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Giving credit where it's due
DHAKA, Bangladesh: When I stepped out of my classroom at Chittagong University 30 years ago and into Jobra, the village next to my campus, I had only one goal in mind: to see if I could be of service to a few starving human beings.

Little did I know that those walks into Jobra village would lead me to walk across a stage in Oslo, Norway this Sunday afternoon to receive the Nobel Peace Prize. What I learned in that village changed my life and the lives of hundreds of millions of others around the world.

In 1976, I met Sufia Khatum, who made bamboo stools. This hardworking woman, who could neither read nor write, became my teacher. She didn't have the money to buy the bamboo for her stools and so she borrowed from a local moneylender on the condition that she sell the finished stools back to him at a price he set.

The moneylender's price barely covered the cost of the bamboo, leaving her with only a two- penny return on her work. This forced her to continue borrowing from the moneylender and placed her in a condition of slave labor. My students found 41 other people like Sufia who needed a grand total of $27 to free themselves from this debt trap.

She and the other 41 microentrepreneurs were the first borrowers of what would become Grameen Bank, the institution with which I share the Nobel Peace Prize.

They, and our nearly 7 million current borrowers, who are the owners of the bank, will be with me on that stage receiving the prize. Ninety-six percent of Grameen's clients are women, affecting a total of 35 million family members. We have lent nearly $6 billion over the last 30 years in loans that average $130 each.

The $27 I lent to 42 people 30 years ago was my first lesson in a new kind of banking. The first rules to be broken were the rules of banking. We made small loans to women without collateral, not large loans to men with great holdings. We required no paperwork of our illiterate borrowers, only that they learn to sign their names, and we did our banking in the villages.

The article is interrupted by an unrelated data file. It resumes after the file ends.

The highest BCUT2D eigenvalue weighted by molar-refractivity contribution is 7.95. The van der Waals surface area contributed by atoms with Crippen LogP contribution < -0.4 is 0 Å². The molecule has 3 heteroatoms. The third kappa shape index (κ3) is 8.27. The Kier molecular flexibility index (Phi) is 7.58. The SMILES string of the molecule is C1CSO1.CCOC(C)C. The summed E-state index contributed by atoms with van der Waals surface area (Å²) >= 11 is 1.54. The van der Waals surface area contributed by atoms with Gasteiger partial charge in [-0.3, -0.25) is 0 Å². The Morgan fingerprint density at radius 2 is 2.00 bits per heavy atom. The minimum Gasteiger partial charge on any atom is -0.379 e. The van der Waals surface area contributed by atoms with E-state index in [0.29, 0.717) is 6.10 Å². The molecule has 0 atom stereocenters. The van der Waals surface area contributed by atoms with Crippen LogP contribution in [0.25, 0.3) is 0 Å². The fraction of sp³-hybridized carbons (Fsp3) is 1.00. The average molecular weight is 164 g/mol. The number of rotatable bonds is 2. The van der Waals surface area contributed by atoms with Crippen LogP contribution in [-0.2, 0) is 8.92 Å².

Our work is built on the realization that our society has not only marginalized the poor, but also marginalized women. That is why our housing loans are in the name of the woman and require that the title to the land on which the house will be built is also in the name of the woman. We have made nearly 600,000 housing loans on these conditions.

One of our sister organizations, GrameenPhone, has 10 million cellphone subscribers in Bangladesh. There is no revolution in getting cellphones to better-off people in poor countries. Our revolution, however, is placing cellphones in the hands of 300,000 village phone ladies who use the phone as a profitable business.

The Nobel Peace Prize has established the link between poverty and peace, and underscored that poverty is a threat to peace. Microcredit plays a very important role in reducing poverty.

From humble beginnings 30 years ago with a loan of $27 to 42 people in Jobra, this work has now spread rapidly worldwide, empowered by the Microcredit Summit, a global campaign committed to ensuring 100 million microcredit families rise above the $1 a day threshold by the end of 2015, thus lifting half a billion people out of extreme poverty.

Poverty does not belong in a civilized society. It belongs in museums. We are committed to building a world in which our children and grandchildren will have to go to museums to see what poverty looked like.

Muhammad Yunus, founder of the Grameen Bank in Bangladesh, was awarded the Nobel Peace Prize for 2006.
Source :
International Herald Tribune
 
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